I think you and Judge Smails are overlooking an important distinction in the torture debate that helps explain why so many people are not bothered by it. The distinction I have in mind is the difference between (i) torture intended as punishment and (ii) torture for the purpose of obtaining potentially life-saving information--i.e. Jack Bauer torturing the guy who knows where the nukes are. The immorality of the second type is not necessarily clear-cut; there is an obvious and non-trivial utilitarian argument in favor of torturing people to obtain information in certain cases. So unless you're a pure Kantian who rejects all ends-justifying-the-means arguments (I have never met such a person), then you can't just dismiss anyone who is okay with "utilitarian torture" as a barbarian. I'm not an expert on Enlightenment liberalism, but I don't think that Enlightenment liberals would necessarily have been categorically opposed to utilitarian torture either.

Of course, even if utilitarian torture is acceptable in certain cases, there are many questions that need to be answered to determine when it is acceptable, such as:
- What type of information might the torturee have?
- How useful will the information be if it is obtained?
- How sure are you that the torturee actually has the information that you are seeking?

Tthe acceptable thresholds for those questions are certainly arguable. I think most Americans are not bother by torture because (a) they overestimate the likelihood of the Jack Bauer scenario, (b) they trust the government's intentions, and (c) they trust that the government will abide by acceptable thresholds before torturing. You have to realize that a substantial portion of the country are not as inherently distrustful of Bush, Cheney, et. al. as perhaps you and Judge Smails are. Therefore, I think that most people are not concerned about torture because they trust the government to torture in a limited and moral way, not because they simply do not care about the morality of torture. Though there is probably a sizable percentage of the population that just doesn't give a shit because the people in question are Arabs.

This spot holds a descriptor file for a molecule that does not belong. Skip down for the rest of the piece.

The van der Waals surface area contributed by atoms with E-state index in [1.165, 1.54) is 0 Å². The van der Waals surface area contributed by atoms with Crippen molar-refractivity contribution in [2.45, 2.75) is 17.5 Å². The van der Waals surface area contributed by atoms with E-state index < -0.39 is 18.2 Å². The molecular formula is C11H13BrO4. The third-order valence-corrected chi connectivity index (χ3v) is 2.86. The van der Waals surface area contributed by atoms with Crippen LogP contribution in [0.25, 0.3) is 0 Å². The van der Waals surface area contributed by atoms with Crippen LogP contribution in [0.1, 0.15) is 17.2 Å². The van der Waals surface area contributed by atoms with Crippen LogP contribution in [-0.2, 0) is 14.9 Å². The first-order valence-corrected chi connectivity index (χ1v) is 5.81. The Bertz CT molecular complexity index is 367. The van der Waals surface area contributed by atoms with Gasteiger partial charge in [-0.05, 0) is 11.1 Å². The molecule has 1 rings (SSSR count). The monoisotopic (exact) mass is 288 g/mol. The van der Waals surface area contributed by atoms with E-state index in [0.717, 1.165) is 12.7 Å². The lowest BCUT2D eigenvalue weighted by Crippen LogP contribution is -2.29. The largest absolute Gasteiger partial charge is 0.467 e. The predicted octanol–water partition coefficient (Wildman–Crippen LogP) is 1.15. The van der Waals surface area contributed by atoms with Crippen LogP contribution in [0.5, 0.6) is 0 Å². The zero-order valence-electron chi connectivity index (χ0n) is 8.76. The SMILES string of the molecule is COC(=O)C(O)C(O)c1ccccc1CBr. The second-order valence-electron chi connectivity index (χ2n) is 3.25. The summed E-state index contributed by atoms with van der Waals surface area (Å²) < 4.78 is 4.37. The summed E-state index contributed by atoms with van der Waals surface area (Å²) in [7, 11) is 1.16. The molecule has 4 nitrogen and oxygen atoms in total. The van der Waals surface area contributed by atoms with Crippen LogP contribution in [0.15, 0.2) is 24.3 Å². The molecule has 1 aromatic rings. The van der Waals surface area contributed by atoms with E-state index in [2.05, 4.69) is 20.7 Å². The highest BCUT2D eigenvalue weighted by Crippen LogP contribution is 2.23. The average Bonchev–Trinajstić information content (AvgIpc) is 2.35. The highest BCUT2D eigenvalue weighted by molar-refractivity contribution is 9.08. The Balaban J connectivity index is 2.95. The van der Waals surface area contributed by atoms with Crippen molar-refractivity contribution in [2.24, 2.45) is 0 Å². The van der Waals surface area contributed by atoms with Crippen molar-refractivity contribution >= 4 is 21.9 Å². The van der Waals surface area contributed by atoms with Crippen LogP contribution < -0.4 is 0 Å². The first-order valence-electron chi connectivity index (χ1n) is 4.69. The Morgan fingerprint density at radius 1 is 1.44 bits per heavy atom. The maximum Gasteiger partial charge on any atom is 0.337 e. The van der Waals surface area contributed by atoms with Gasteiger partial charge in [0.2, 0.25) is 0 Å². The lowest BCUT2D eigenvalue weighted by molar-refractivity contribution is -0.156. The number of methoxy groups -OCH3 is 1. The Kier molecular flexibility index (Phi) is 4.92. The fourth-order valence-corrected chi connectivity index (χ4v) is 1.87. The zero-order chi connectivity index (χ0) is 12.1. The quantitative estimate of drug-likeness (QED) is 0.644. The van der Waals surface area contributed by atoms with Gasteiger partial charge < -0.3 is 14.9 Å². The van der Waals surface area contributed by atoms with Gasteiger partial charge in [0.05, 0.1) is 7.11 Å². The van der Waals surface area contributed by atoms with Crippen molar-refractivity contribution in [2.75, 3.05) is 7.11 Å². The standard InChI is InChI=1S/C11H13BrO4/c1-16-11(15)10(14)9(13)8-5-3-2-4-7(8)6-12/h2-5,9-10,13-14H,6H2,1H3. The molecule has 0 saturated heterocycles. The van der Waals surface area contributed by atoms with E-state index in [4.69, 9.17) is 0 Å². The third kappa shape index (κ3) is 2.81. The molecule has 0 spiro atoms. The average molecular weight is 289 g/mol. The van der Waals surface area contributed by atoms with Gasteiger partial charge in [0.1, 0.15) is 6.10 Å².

I am personally opposed to government sponsored torture because I don't trust any government, American or foreign, Republican or Democrat, to implement torture in a limited and morally acceptable fashion. But if I had Osama Bin Laden in front of me and he told me that he knew about an upcoming terrorist attack, I would have no moral qualms against torturing him. I see torture as very similar to the death penaly--I am not opposed to it in theory, but I don't think the criminal justice system is acceptably accurate enough (100% in my opinion) to justify it in practice.

I think this is a good clarification of the issue, particularly on the two types of torture. I think at least part of the apathy of the American people (in addition to the race or those being tortured) is the feeling of "well, they're bad people anyway." Mix that in with the fear that there's a chance, however small, of a ticking bomb. What I find particularly disturbing from conservative commentators, though (and you see this in death penalty debates too) is not a sad resignation that we needed to torture but rather a sense of almost-excitement at the prospect of it, suggesting that, at least for them, the punitive aspect of it is driving their pro-torture views as much as anything.